I believe Brittany Williams is the epitome of what we are doing right in education in Alabama.  She was in the inaugural cohort of the Black Belt Teacher Corps at the University of West Alabama and has just completed her first year as a kindergarten teacher at University Charter School on the campus of UWA.

The Rural Schools Collaborative is a national organization that played a major role in getting the Black Belt Teacher Corps up and running.  I have the good fortune to serve as secretary of the RSC board.  Gary Funk is the executive director.  Several years ago he came to UWA and introduced them to the teacher corps concept, based on the Ozark Teacher Corps in Missouri.  Dean Jan Miller embraced the idea and it was off and running.  We were fortunate to convince state senators Bobby Singleton and Arthur Orr and representative Bill Poole to furnish the initial seed money.  As we have since seen, it was  money well-spent.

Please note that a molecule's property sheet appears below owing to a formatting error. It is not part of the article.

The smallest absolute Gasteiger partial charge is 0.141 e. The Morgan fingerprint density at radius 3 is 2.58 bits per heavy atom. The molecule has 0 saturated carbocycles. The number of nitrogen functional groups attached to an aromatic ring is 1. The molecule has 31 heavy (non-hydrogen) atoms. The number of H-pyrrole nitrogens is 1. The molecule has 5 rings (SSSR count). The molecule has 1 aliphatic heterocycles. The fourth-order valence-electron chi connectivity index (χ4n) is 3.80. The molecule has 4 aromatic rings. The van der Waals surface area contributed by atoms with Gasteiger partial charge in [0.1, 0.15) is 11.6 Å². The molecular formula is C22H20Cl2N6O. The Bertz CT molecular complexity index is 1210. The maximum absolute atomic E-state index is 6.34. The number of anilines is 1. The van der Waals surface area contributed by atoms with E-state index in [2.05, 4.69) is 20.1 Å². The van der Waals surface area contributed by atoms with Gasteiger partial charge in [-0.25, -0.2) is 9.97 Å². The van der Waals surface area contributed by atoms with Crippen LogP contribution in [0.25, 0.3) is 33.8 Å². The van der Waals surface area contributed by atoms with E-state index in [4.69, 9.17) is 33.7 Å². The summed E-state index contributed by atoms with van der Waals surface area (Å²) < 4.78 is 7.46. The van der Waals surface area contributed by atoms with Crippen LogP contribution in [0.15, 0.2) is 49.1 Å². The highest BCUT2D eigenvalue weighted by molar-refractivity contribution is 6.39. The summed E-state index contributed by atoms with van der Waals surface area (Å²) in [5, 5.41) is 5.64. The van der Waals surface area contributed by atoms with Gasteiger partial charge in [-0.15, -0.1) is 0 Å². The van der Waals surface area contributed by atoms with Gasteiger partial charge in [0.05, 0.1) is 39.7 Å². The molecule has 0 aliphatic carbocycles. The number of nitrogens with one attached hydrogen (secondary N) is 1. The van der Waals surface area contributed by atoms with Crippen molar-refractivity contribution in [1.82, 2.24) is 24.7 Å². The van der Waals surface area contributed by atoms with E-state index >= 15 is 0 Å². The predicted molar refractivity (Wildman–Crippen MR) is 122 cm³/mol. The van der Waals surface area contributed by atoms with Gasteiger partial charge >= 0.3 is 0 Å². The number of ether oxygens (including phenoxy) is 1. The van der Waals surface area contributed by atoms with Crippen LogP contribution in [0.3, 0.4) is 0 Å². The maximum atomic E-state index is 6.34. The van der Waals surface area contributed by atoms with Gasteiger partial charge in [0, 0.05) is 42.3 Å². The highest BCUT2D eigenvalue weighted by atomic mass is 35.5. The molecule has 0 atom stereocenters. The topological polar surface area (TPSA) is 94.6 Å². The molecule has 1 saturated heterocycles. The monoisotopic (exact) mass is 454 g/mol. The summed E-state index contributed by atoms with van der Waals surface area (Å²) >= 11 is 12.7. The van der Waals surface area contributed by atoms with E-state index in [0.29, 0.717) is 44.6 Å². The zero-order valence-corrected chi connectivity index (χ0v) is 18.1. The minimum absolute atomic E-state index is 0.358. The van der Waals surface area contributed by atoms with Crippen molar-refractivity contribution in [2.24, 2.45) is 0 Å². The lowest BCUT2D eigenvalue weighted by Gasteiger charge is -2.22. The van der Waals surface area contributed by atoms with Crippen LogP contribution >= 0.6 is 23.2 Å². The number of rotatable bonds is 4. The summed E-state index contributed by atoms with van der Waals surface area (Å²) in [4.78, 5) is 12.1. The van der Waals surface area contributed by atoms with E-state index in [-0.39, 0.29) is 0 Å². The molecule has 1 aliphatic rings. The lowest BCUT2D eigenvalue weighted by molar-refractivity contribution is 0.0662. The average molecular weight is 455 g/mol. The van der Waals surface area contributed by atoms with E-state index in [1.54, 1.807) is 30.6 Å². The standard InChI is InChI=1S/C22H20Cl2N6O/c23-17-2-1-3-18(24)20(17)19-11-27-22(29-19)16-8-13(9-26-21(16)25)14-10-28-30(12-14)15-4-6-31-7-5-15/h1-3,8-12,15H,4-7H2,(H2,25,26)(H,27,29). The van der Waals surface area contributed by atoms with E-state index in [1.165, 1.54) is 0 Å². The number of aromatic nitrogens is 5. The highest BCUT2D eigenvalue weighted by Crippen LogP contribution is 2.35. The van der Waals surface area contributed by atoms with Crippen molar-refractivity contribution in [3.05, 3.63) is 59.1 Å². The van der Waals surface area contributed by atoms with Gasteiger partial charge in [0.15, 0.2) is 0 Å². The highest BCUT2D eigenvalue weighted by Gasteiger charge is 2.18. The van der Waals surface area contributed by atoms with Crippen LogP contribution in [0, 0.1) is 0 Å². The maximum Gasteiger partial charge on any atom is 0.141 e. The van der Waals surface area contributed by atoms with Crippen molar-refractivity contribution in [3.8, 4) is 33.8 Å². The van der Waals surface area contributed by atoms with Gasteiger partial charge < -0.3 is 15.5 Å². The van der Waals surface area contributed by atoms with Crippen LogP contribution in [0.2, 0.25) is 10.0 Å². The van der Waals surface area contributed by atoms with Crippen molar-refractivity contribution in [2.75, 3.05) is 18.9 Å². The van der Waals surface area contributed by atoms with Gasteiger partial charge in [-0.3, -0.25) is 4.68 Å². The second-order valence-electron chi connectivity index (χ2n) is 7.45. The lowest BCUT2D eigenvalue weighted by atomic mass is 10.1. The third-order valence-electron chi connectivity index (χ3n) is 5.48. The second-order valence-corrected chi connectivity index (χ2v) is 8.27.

RSC believes strongly in place-based education which is another way of saying that students use community resources as  part of making their classroom lessons more meaningful.  To this end, the organization awards small grants, normally $1,000 or less, to teachers to implement projects.  I have blogged about a number of these, such as this piece about Monette Harrison at Greenville Middle School.

Brittany also received a grant.  Go here to read about how she and her young students put it to good use in Livingston.  It will show you once again that education is all about what takes place in our schools and that what we hear coming out of Montgomery is far, far removed from the real world of education.

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